Since the advent of the COVID-19 pandemic in the US, many components of medical school and residency applications that were once widely used have become unavailable, or delayed or changed in ways that have caused unprecedented disruptions to the application system.
Colleges have sent students home and adapted many of their courses to online learning formats, often cancelling or altering laboratory courses that students need for medical school admissions. Many undergraduate universities and graduate programs have offered students the option of having these courses graded using a pass-fail system, rather than letter grades, or required that the course be graded pass-fail.
The Medical College Admissions Test (MCAT), used by many colleges of osteopathic medicine (COMs) as a primary admissions filter, was suspended by the American Association of Medical Colleges (AAMC) in March, and while it is now available it is being offered as pandemic issues allow. The National Board of Medical Examiners (NBME) and the National Board of Osteopathic Medical Examiners (NBOME) have likewise postponsed, rescheduled or even suspended administrations of USMLE Step 1 and USMLE Step 2 CK and CS examinations, and COMLEX Level 1 and COMLEX Level 2 CE.
“The Pathways to Practice group has been instrumental in the review and development of tools that will better equip our applicants to be prepared for applying to medical school and residency,”
–Jayme Bograd, AACOM Director of Application Services, Recruitment and Student Affairs
So many osteopathic medical students have not yet taken the COMLEX Level 2 PE that the accreditation body for colleges of osteopathic medicine, the Commission on Osteopathic College Accreditation, issued a joint statement (with NBOME and AACOM) allowing COMs to use other means to evaluate the clinical competence of students prior to graduation. These examinations have been widely used in residency application assessment. Many COMs and residency programs have gone to virtual interviews.
In response to these many challenges, AACOM’s Pathways to Practice adaptive workgroup is reviewing possible solutions for the application process to not only promote innovation at this time of crisis, but also to keep in close communication with the COMs as solutions are developed. In addition to working with the COMs, the workgroup is also looking to other health professions education settings for innovation possibilities, along with other settings within the economy.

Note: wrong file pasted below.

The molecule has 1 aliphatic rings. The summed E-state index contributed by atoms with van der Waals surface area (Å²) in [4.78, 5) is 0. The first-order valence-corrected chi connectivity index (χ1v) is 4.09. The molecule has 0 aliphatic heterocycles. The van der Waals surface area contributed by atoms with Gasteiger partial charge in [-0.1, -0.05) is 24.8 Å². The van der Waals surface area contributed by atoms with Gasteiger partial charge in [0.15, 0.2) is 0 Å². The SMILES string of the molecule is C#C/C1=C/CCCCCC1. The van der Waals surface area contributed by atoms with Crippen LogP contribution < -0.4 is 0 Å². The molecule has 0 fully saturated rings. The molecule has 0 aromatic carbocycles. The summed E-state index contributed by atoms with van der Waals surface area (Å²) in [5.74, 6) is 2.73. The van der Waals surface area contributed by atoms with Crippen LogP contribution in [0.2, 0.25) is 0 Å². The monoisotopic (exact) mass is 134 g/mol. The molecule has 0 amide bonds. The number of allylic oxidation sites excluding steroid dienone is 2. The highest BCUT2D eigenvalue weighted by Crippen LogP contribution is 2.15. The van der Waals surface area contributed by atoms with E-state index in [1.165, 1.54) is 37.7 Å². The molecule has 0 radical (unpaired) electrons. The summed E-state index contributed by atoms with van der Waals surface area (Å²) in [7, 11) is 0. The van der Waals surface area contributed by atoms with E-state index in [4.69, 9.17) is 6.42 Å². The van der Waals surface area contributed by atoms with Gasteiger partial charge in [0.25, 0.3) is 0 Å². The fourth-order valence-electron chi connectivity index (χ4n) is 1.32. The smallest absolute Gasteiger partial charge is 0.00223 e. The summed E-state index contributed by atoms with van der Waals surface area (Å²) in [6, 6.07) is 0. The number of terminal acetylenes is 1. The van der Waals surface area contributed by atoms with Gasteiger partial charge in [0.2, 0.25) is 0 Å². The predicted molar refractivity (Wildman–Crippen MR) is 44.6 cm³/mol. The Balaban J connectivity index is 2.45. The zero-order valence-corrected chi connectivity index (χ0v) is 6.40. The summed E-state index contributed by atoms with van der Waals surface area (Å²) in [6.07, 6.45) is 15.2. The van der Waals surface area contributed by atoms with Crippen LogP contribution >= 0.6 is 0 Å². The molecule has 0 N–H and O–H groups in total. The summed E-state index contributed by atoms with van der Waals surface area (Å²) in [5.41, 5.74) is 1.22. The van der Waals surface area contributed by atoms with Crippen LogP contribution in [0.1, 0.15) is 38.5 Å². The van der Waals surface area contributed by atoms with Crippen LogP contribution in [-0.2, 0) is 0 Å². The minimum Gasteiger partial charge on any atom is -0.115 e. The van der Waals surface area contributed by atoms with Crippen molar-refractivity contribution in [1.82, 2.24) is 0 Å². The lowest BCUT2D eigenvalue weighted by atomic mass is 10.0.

“The Pathways to Practice group is focused on innovations that support our COMs, students and applicants in the time of COVID,” said Pathways member Mark Speicher, PhD, MHA, AACOM’s Senior Vice President for Medical Education and Research. “But it also aims to make these processes more applicant friendly and result in a better alignment of future physicians with their educational program.”
One of the focuses of the Pathways project is to improve the COMs’ ability to identify students who will be successful and who will Choose DO—using artificial intelligence (AI) and other methods to make the process more inclusive and more meaningful to our COMs.
Some of the current projects include application text mining—using an applicant's personal statement and description of experiences to augment and predict admissions status—and collaborating with a virtual interview coaching platform to be used by COM applicants and students for admissions or residency interview practice. A proof of concept is also being developed to produce a “Best Fit Score,” which will be a calculation using big data from applications and used to predict admissions.
“The Pathways to Practice group has been instrumental in the review and development of tools that will better equip our applicants to be prepared for applying to medical school and residency,” said Pathways member Jayme Bograd, AACOM’s Director of Application Services, Recruitment and Student Affairs. “Furthermore, they assisted in the timely review and creation of revised admissions practices during the AACOMAS cycle to ensure fairness to all applicants.”